Combining personal data sources like Oura and Fitbit, we draw conclusions on how to handle errors, variance and complements

Using a graphing tool on Prifina, we can look at a user’s wearables data, compare different data points for the same time intervals, explore correlations and variations in the data itself. We can explore data from the same user, for the same interval (day, week, month) for different wearable devices.

Image via Drobotdean (Freepik)

Outside of the entertainment value of playing with fascinating data and potential insights from it, we find variance in the same data points and raise the question of what data point our application should trust, how to deal with the variance overall between a large pool of personal devices and…


Wearables are here to stay. Devices such as Fitbit now boast about 30M active users — which is greater than the number of active software developers on the planet — and are only growing more popular as time passes.

Photo by Cottonbro from Pexels

Wearables come in all shapes and sizes, and perform a variety of functions. I was privileged enough to get to test out a new device by the company Veri, which provides real time data on blood glucose. It got me thinking: outside of monitoring illnesses like diabetes, what benefits can we unlock by tracking our blood glucose levels?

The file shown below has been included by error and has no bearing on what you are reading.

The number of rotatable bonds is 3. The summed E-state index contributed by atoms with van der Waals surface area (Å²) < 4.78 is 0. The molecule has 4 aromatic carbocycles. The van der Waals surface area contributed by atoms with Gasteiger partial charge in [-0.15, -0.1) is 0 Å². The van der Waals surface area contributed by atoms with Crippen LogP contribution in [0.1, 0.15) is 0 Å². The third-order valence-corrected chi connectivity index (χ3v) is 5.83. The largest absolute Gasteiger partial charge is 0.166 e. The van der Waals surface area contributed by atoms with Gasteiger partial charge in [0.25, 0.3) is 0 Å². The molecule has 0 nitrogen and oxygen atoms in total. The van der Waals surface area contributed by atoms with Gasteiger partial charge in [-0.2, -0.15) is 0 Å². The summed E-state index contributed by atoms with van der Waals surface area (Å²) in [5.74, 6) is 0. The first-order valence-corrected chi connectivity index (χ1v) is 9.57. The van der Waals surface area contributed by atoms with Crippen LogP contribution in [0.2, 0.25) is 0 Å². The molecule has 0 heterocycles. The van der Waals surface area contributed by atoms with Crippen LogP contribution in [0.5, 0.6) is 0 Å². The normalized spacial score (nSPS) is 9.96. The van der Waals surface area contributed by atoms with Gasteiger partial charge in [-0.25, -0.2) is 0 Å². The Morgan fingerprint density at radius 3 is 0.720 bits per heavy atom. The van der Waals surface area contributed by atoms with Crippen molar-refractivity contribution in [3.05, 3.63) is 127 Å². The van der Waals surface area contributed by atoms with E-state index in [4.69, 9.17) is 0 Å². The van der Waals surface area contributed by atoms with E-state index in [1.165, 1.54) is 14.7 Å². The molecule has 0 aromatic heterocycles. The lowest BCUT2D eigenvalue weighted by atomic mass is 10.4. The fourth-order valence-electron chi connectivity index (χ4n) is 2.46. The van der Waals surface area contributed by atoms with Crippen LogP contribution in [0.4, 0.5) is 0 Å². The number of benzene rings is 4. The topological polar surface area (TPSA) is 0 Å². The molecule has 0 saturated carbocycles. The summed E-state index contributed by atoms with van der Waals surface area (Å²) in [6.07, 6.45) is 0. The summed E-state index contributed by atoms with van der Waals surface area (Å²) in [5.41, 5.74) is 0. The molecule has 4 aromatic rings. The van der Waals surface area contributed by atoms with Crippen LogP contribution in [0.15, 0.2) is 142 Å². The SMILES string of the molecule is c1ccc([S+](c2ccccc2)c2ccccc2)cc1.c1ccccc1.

But first, here…


The Prifina team wants to thank all our friends and colleagues for your support during 2020. In 2021, we expect to see significant market movements in personal data.

Photo by Jan Senderek of our dear and recovering San Francisco.

Inspired by a rapidly growing community of developers, we spent 2020 mostly focused on building tools for developers: we released a developer data sandbox, built a library of reusable react components, and provided contribution models (e.g., data format, retrieval function, mapping from raw to combined data) that show developers how to integrate new data sources into the data model.

We have also been working on a platform that allows individuals to manage, utilize, and control their personal data. …